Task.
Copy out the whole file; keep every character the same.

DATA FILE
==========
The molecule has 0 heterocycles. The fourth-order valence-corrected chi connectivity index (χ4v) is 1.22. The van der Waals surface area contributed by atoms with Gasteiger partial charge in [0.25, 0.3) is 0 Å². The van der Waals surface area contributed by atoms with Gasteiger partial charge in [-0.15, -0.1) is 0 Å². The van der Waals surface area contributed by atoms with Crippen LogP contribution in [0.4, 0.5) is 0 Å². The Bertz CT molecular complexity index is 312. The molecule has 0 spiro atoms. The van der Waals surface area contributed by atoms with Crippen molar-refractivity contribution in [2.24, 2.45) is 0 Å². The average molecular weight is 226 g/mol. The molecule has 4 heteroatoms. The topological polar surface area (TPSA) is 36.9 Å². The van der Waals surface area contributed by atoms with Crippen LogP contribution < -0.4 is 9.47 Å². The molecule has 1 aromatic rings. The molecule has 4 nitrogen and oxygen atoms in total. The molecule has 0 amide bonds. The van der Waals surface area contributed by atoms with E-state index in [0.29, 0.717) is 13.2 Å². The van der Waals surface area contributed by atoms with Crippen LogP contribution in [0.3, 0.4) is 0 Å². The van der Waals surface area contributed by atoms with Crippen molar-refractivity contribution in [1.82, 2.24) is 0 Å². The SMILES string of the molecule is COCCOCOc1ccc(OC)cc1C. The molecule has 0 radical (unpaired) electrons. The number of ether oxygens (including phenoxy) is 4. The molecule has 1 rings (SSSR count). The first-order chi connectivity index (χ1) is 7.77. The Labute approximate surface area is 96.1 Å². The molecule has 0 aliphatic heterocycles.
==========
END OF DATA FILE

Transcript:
The molecule has 0 heterocycles. The fourth-order valence-corrected chi connectivity index (χ4v) is 1.22. The van der Waals surface area contributed by atoms with Gasteiger partial charge in [0.25, 0.3) is 0 Å². The van der Waals surface area contributed by atoms with Gasteiger partial charge in [-0.15, -0.1) is 0 Å². The van der Waals surface area contributed by atoms with Crippen LogP contribution in [0.4, 0.5) is 0 Å². The Bertz CT molecular complexity index is 312. The molecule has 0 spiro atoms. The van der Waals surface area contributed by atoms with Crippen molar-refractivity contribution in [2.24, 2.45) is 0 Å². The average molecular weight is 226 g/mol. The molecule has 4 heteroatoms. The topological polar surface area (TPSA) is 36.9 Å². The van der Waals surface area contributed by atoms with Crippen LogP contribution < -0.4 is 9.47 Å². The molecule has 1 aromatic rings. The molecule has 4 nitrogen and oxygen atoms in total. The molecule has 0 amide bonds. The van der Waals surface area contributed by atoms with E-state index in [0.29, 0.717) is 13.2 Å². The van der Waals surface area contributed by atoms with Crippen LogP contribution in [0.3, 0.4) is 0 Å². The van der Waals surface area contributed by atoms with Crippen molar-refractivity contribution in [1.82, 2.24) is 0 Å². The SMILES string of the molecule is COCCOCOc1ccc(OC)cc1C. The molecule has 0 radical (unpaired) electrons. The number of ether oxygens (including phenoxy) is 4. The molecule has 1 rings (SSSR count). The first-order chi connectivity index (χ1) is 7.77. The Labute approximate surface area is 96.1 Å². The molecule has 0 aliphatic heterocycles.